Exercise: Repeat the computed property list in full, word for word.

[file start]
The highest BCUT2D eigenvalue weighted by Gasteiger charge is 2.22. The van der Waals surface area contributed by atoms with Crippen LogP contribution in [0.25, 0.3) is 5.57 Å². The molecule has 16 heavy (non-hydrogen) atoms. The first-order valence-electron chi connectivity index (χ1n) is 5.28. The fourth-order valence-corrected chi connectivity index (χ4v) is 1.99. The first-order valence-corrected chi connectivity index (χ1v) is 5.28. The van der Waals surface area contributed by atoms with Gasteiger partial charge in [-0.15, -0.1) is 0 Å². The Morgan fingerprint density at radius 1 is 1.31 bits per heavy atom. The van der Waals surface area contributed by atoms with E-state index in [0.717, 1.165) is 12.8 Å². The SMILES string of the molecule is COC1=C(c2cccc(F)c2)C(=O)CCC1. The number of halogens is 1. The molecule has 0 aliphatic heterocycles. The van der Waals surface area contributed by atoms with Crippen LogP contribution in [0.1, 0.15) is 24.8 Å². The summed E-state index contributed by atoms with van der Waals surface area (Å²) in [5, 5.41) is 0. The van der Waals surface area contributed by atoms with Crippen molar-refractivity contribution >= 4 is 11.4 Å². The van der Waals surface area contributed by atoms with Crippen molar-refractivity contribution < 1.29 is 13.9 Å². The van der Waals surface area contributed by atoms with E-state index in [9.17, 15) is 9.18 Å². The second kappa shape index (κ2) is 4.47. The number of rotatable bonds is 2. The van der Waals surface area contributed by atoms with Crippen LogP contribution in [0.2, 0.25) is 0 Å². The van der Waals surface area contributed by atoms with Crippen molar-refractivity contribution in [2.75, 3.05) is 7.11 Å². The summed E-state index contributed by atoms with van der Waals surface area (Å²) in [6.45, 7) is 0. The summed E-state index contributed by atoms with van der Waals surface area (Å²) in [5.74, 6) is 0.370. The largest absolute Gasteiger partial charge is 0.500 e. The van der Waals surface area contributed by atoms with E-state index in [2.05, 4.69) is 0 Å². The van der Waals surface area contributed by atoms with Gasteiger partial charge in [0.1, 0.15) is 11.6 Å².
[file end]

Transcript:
The highest BCUT2D eigenvalue weighted by Gasteiger charge is 2.22. The van der Waals surface area contributed by atoms with Crippen LogP contribution in [0.25, 0.3) is 5.57 Å². The molecule has 16 heavy (non-hydrogen) atoms. The first-order valence-electron chi connectivity index (χ1n) is 5.28. The fourth-order valence-corrected chi connectivity index (χ4v) is 1.99. The first-order valence-corrected chi connectivity index (χ1v) is 5.28. The van der Waals surface area contributed by atoms with Gasteiger partial charge in [-0.15, -0.1) is 0 Å². The Morgan fingerprint density at radius 1 is 1.31 bits per heavy atom. The van der Waals surface area contributed by atoms with E-state index in [0.717, 1.165) is 12.8 Å². The SMILES string of the molecule is COC1=C(c2cccc(F)c2)C(=O)CCC1. The number of halogens is 1. The molecule has 0 aliphatic heterocycles. The van der Waals surface area contributed by atoms with Crippen LogP contribution in [0.1, 0.15) is 24.8 Å². The summed E-state index contributed by atoms with van der Waals surface area (Å²) in [5, 5.41) is 0. The van der Waals surface area contributed by atoms with Crippen molar-refractivity contribution >= 4 is 11.4 Å². The van der Waals surface area contributed by atoms with Crippen molar-refractivity contribution < 1.29 is 13.9 Å². The van der Waals surface area contributed by atoms with E-state index in [9.17, 15) is 9.18 Å². The second kappa shape index (κ2) is 4.47. The number of rotatable bonds is 2. The van der Waals surface area contributed by atoms with Crippen LogP contribution in [0.2, 0.25) is 0 Å². The van der Waals surface area contributed by atoms with Crippen molar-refractivity contribution in [2.75, 3.05) is 7.11 Å². The summed E-state index contributed by atoms with van der Waals surface area (Å²) in [6.45, 7) is 0. The summed E-state index contributed by atoms with van der Waals surface area (Å²) in [5.74, 6) is 0.370. The largest absolute Gasteiger partial charge is 0.500 e. The van der Waals surface area contributed by atoms with E-state index in [2.05, 4.69) is 0 Å². The van der Waals surface area contributed by atoms with Gasteiger partial charge in [0.1, 0.15) is 11.6 Å².